Divorce and Separation

Divorce and Dissolution

divorce-and-separation
If your marriage or civil partnership has broken down and you want to know how to divorce your spouse, or dissolve a civil partnership, our specialist Ipswich and Colchester divorce lawyers are here to help.

To get divorced or apply for a dissolution (with a civil partnership) you need to first have been married or in a civil partnership for a period of at least 12 months. You can apply after 12 months and one day has passed.

What are the ‘grounds’ for divorce or dissolution?
After the 6/4/22 a statement that the marriage has irretrievably broken down is required. Pre 6/4/22 it was necessary to prove the marriage had broken down irretrievably by proving one of the following 5 facts.


The five facts that were used to obtain a divorce in England and Wales

  1. Adultery – sexual intercourse with a member of the opposite sex.*
  2. Unreasonable behaviour
  3. Desertion
  4. Two years separation with consent
  5. Five years separation.

*Adultery could only be used in a civil partnership dissolution if it’s happened with a member of the opposite sex.

The person who starts the divorce is known as the Applicant formerly ( Petitioner) and the person who responds to the divorce is known as the Respondent. It is however now possible to have joint applications although these should not be rushed into and are more likely to be suited to those who have already resolved other issues like financial arrangements for the future and arrangements for any children.

What will I need?

Steps involved in applying for a divorce or Civil Partnerships

  • The form D8 is filed. You’ll need your ex-spouse or partner’s address and email address for this as a copy will need to be sent to them. If you don’t have it, there are procedures that our Ipswich and Colchester family lawyers will be able to help you with.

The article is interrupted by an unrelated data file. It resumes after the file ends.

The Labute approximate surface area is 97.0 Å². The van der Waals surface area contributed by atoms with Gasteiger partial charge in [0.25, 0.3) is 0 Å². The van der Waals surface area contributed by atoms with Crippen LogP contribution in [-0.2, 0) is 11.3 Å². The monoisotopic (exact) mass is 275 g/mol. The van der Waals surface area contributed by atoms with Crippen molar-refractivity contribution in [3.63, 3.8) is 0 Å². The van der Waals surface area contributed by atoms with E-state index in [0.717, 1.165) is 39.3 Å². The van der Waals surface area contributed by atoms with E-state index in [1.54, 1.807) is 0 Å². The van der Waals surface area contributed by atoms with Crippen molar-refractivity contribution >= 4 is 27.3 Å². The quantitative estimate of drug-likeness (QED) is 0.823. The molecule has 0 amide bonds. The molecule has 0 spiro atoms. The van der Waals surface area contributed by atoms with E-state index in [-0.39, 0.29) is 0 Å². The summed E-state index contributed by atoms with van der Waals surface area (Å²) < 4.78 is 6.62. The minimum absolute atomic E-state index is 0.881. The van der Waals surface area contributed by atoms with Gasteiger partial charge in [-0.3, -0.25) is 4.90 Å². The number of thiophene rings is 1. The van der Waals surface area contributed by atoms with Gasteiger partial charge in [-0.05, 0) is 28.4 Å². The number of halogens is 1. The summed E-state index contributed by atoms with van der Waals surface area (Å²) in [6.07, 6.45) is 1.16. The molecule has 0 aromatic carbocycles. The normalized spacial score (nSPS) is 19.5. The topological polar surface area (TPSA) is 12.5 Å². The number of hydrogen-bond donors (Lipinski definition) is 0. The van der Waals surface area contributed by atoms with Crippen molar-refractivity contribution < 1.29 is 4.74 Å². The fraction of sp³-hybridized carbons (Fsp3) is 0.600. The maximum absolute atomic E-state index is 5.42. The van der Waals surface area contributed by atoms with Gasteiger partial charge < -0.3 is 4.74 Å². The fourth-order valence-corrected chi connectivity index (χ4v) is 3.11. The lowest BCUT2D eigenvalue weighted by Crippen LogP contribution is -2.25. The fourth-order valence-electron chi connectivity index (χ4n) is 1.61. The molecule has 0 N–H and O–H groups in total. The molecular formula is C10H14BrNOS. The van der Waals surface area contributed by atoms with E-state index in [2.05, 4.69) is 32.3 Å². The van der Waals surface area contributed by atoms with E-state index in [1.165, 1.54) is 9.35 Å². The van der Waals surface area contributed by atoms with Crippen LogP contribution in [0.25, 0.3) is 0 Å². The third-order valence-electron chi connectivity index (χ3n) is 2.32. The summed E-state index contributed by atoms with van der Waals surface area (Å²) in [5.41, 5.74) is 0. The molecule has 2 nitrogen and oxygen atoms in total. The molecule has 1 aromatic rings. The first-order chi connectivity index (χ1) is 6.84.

• Once issued the application will need to be served on the Respondent within 28 days either by the court or by the person making the application or their lawyers. The Respondent will be asked to acknowledge he has received notice of the application and the applicant will need this to proceed to the next step.
  • Once evidence the respondent has been served and 20 weeks passed from the date of issue of the application, the applicant can apply for a conditional order (formerly known as the decree nis of divorce). This is the nearly divorced stage when the court confirms that they cannot see any reason why it should not end the marriage. You remain married at this time though.
  • After 6 weeks and a day from the conditional order the applicant can apply for a final order (formerly called Decree absolute)- this is the document that finally ends your marriage and or civil partnership.

Judicial separation and Nullity proceedings
Will continue to be made using the paper applications at this time.

Judicial separation – Legal separation allows people to live apart without divorcing or ending the marriage or civil partnership. This may be required for religious reasons or if the parties have not been married for 12 months.
 Applications for Judicial separation are a two -stage process and can be made by one party or jointly.

  1. Initial application made on D8S
  2. The application for judicial separation order D84

Nullity proceedings
These will continue to be dealt with by paper applications and can only be made by one party. There has been no substantive change to the procedure for these other than new forms and amendment to terminology and rules around allowing email service.

How long does it take to get a divorce / dissolution?
The Divorce Dissolution and Separation Act 2020 now means that a divorce will take at least 6 months (26 weeks).

  • Application issued
  • Wait 20 weeks to apply conditional order
  • Wait 6 weeks and 1 day before applying for final order.

It is hoped that the financial and children, arrangements can also be agreed during this period. It is however likely that where financial agreement has not been reached that the parties will be advised to delay applying for the final divorce or dissolution orders until financial issues resolved.

If you would like to talk to us about divorce or dissolving a civil partnership, or want advice on issues surrounding finances, property and children, our experienced family lawyers are here to help.